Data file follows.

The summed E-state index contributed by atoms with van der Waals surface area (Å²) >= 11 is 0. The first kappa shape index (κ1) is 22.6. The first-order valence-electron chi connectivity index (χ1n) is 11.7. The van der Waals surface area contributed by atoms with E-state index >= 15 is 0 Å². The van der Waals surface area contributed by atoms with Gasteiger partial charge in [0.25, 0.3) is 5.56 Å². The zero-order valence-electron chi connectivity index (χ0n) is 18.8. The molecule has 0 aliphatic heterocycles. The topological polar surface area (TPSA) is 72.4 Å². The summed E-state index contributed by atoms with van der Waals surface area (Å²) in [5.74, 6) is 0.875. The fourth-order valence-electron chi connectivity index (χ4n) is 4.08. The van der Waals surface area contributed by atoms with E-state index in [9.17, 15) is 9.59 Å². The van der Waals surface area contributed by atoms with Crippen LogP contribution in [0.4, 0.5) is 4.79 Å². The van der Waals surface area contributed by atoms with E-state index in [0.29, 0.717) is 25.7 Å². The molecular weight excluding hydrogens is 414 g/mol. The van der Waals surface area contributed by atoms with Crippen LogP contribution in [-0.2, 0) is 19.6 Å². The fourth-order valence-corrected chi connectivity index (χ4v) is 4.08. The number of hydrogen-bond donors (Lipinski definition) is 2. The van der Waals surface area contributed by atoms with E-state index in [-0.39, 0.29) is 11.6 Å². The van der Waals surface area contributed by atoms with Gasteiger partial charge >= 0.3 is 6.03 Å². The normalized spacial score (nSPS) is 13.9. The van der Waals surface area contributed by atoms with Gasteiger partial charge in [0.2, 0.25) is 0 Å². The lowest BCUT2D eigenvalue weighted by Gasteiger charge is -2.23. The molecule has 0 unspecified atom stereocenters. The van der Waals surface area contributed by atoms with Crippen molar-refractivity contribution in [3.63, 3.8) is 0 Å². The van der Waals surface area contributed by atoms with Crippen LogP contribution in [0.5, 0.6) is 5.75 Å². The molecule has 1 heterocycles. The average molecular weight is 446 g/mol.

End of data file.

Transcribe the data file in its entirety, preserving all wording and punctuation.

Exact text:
The summed E-state index contributed by atoms with van der Waals surface area (Å²) >= 11 is 0. The first kappa shape index (κ1) is 22.6. The first-order valence-electron chi connectivity index (χ1n) is 11.7. The van der Waals surface area contributed by atoms with E-state index >= 15 is 0 Å². The van der Waals surface area contributed by atoms with Gasteiger partial charge in [0.25, 0.3) is 5.56 Å². The zero-order valence-electron chi connectivity index (χ0n) is 18.8. The molecule has 0 aliphatic heterocycles. The topological polar surface area (TPSA) is 72.4 Å². The summed E-state index contributed by atoms with van der Waals surface area (Å²) in [5.74, 6) is 0.875. The fourth-order valence-electron chi connectivity index (χ4n) is 4.08. The van der Waals surface area contributed by atoms with E-state index in [9.17, 15) is 9.59 Å². The van der Waals surface area contributed by atoms with Crippen LogP contribution in [0.4, 0.5) is 4.79 Å². The van der Waals surface area contributed by atoms with E-state index in [0.29, 0.717) is 25.7 Å². The molecular weight excluding hydrogens is 414 g/mol. The van der Waals surface area contributed by atoms with Crippen LogP contribution in [-0.2, 0) is 19.6 Å². The fourth-order valence-corrected chi connectivity index (χ4v) is 4.08. The number of hydrogen-bond donors (Lipinski definition) is 2. The van der Waals surface area contributed by atoms with E-state index in [-0.39, 0.29) is 11.6 Å². The van der Waals surface area contributed by atoms with Gasteiger partial charge >= 0.3 is 6.03 Å². The normalized spacial score (nSPS) is 13.9. The van der Waals surface area contributed by atoms with Gasteiger partial charge in [0.2, 0.25) is 0 Å². The lowest BCUT2D eigenvalue weighted by Gasteiger charge is -2.23. The molecule has 0 unspecified atom stereocenters. The van der Waals surface area contributed by atoms with Crippen molar-refractivity contribution in [3.63, 3.8) is 0 Å². The van der Waals surface area contributed by atoms with Crippen LogP contribution in [0.5, 0.6) is 5.75 Å². The molecule has 1 heterocycles. The average molecular weight is 446 g/mol.